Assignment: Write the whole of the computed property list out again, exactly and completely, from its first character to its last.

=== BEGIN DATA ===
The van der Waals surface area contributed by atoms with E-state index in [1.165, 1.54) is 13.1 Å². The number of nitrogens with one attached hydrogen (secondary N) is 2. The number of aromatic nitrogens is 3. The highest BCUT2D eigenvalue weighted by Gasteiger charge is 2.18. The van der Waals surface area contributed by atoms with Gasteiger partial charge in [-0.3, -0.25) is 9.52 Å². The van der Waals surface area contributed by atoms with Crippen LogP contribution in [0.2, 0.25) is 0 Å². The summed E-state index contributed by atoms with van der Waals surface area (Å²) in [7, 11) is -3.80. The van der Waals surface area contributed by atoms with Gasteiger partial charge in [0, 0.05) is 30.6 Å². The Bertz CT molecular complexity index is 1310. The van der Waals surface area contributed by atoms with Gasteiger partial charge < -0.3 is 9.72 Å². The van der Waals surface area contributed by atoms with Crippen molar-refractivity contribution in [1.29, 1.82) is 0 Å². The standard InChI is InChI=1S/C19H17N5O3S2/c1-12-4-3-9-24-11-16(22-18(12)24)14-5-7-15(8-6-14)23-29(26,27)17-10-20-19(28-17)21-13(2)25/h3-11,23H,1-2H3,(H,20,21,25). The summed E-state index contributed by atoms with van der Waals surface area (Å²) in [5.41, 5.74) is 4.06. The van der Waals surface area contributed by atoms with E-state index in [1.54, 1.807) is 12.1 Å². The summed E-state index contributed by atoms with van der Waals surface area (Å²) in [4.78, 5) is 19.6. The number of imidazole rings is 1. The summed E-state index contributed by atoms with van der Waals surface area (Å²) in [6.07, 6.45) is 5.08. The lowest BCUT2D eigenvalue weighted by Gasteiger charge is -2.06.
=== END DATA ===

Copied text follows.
The van der Waals surface area contributed by atoms with E-state index in [1.165, 1.54) is 13.1 Å². The number of nitrogens with one attached hydrogen (secondary N) is 2. The number of aromatic nitrogens is 3. The highest BCUT2D eigenvalue weighted by Gasteiger charge is 2.18. The van der Waals surface area contributed by atoms with Gasteiger partial charge in [-0.3, -0.25) is 9.52 Å². The van der Waals surface area contributed by atoms with Crippen LogP contribution in [0.2, 0.25) is 0 Å². The summed E-state index contributed by atoms with van der Waals surface area (Å²) in [7, 11) is -3.80. The van der Waals surface area contributed by atoms with Gasteiger partial charge in [0, 0.05) is 30.6 Å². The Bertz CT molecular complexity index is 1310. The van der Waals surface area contributed by atoms with Gasteiger partial charge < -0.3 is 9.72 Å². The van der Waals surface area contributed by atoms with Crippen molar-refractivity contribution in [1.29, 1.82) is 0 Å². The standard InChI is InChI=1S/C19H17N5O3S2/c1-12-4-3-9-24-11-16(22-18(12)24)14-5-7-15(8-6-14)23-29(26,27)17-10-20-19(28-17)21-13(2)25/h3-11,23H,1-2H3,(H,20,21,25). The summed E-state index contributed by atoms with van der Waals surface area (Å²) in [5.41, 5.74) is 4.06. The van der Waals surface area contributed by atoms with E-state index in [1.54, 1.807) is 12.1 Å². The summed E-state index contributed by atoms with van der Waals surface area (Å²) in [4.78, 5) is 19.6. The number of imidazole rings is 1. The summed E-state index contributed by atoms with van der Waals surface area (Å²) in [6.07, 6.45) is 5.08. The lowest BCUT2D eigenvalue weighted by Gasteiger charge is -2.06.